Home: 20 games, 11-4 record, 148 innings, 1.95 ERA, 9 homers
Away: 24 games, 12-8 record, 156 1/3 innings, 3.74 ERA, 13 homers

These are FACTS. Now you have the go-ahead to fire off your vitriol.

Jeremy Hellickson, Rays
It’s been a forgettable first few months for the 2011 AL Rookie of the Year. Still, a date with the Miami Marlins, the league’s worst run-producing team, would surely alleviate these woes, right?

Wrong. Hellickson was bashed for five runs off seven hits and a walk, managing three strikeouts in a loss to the Fish on Tuesday. With a 5.61 ERA under his belt through 11 starts, it’s getting late early for Hellickson to show signs of life.

Vernon Wells, Yankees
The bombardment couldn’t last all season, and it looks like Wells is coming back to Earth, going 6-for-43 in his last 11 games with zero homers and one ribbie. Curtis Granderson’s injury will bequeath more playing time to Wells for at least the next month. Just don’t imagine Wells to capitalize on those opportunities.

Jason Heyward, Braves
The good: Heyward has curtailed his strikeouts, and maintained a respectable walk rate. The bad: Since coming back from an appendectomy, the Braves outfielder is hitting .195. The ugly: the .195 batting mark actually raised his season average to a sizzling-hot .152.

The long, loopy swing that allegedly was fixed in training camp seems to get more protracted with each plate appearance. Throw in the difficulties of returning at full strength from Heyward’s injury and I’m staying away for the next few weeks.

PEN-demic! Update
Jim Henderson heads to the DL with a hamstring issue, meaning…wait a minute…is that..IT’S FRANCISCO RODRIGUEZ!!! What’s he doing here?!?! Granted, Brandon Kintzler, Mike Gonzalez, and John Axford will get their chances too, but Rodriguez is likely the lead from this contingent. He’s yet to concede a run in six appearances, and seems to have his head on straight for the first time in eons, making him a viable option in deeper leagues. Elsewhere, Kyuji Fujikawa is undergoing Tommy John, fortifying Kevin Gregg’s status as fireman in Wrigleyville, while Andrew Bailey’s return to Boston bumps Junichi Tazawa back to the set-up role.

Waivers Watch: Tyler Chatwood, Rockies
Before this season, Chatwood had over 206 innings of big-league experience, and it wasn’t pretty, holding a 4.96 ERA and 1.67 WHIP. Yet turning just 23 this past winter, the future is still bright for Chatwood, and some of those dividends are starting to show. Promoted to Colorado on April 24, Chatwood has yielded three runs in his last four starts, two of which came in the unfriendly confines of Coors Field. Such lights-out exploits will be hard to maintain, though the Rockies’ powerful offense will authorize Chatwood as a candidate for wins on quality starts. In keeper leagues or deeper formats, Chatwood deserves the chance.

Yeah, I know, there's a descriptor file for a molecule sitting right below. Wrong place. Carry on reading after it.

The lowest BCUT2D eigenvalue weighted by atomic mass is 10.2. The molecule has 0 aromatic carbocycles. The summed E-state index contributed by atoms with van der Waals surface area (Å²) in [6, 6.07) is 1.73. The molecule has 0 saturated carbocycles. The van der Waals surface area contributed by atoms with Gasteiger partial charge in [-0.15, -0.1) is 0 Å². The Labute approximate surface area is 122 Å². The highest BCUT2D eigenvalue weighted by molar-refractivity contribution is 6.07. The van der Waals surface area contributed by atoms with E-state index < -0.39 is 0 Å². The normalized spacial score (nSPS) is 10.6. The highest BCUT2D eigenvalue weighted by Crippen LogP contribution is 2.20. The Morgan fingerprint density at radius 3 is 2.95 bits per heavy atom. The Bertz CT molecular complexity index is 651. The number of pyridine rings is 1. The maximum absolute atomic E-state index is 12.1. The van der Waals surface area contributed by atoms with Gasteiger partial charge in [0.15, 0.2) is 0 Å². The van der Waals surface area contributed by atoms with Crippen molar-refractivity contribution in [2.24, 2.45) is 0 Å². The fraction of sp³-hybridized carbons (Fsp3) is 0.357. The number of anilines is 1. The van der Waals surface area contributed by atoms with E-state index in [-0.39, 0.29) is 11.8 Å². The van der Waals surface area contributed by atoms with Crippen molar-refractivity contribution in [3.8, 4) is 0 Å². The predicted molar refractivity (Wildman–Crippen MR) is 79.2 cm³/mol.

Rookie Review: Tyler Lyons, Cardinals
Alright, Shelby Miller is one thing, but this is starting to get ridiculous. No matter who the Cards seem to lose in their starting rotation, another arm fills in admirably. The latest in this line is Lyons, a 25-year-old rookie who has two wins in his first two major-league starts, ceding two runs while striking out nine in 14 innings of work. A ninth-round pick from Oklahoma State, Lyons had a 4.47 ERA and 1.40 WHIP in eight outings before his call-up, although he did have 38 Ks in 46 1/3 innings…you know what? Nevermind. This is getting ridiculous. Seriously, how does a 4.47 ERA in the minors translate to Lyons’ carnage thus far in the Show? If Michael Wacha, another rookie expected to make his big-league debut on Thursday, goes nuts, I’m calling for a federal investigation. If anything, we should have known something fishy was going on with the Redbirds when they transformed Kyle Lohse into an intimidating starter.

Spit Your Tobacco at: Tom Hamilton, Indians
I’m sure he got caught up in the heat of the moment, so while I’m not pardoning the “love to see (Nick) Swisher do here is knock it right off the temple of (Aroldis) Chapman and see how much fun it is to have a ball coming at your head,” comments after the Cuban Missile threw one over Swish’s noggin, I’m not going to pile on, either. What does deserve scorn: thinking Chapman purposely aimed at Swisher’s dome. C’mon on, it’s Aroldis Chapman! Not even he knows where the ball is going 80 percent of the time.

Big League Chew Player of the Week: George Brett, Royals
Brett back in the dugout? I’m in, if only for the 0.03 chance that he goes berserk on an umpire. Now that I think about it, given the state of umpiring this season, lets up those odds to 10/1.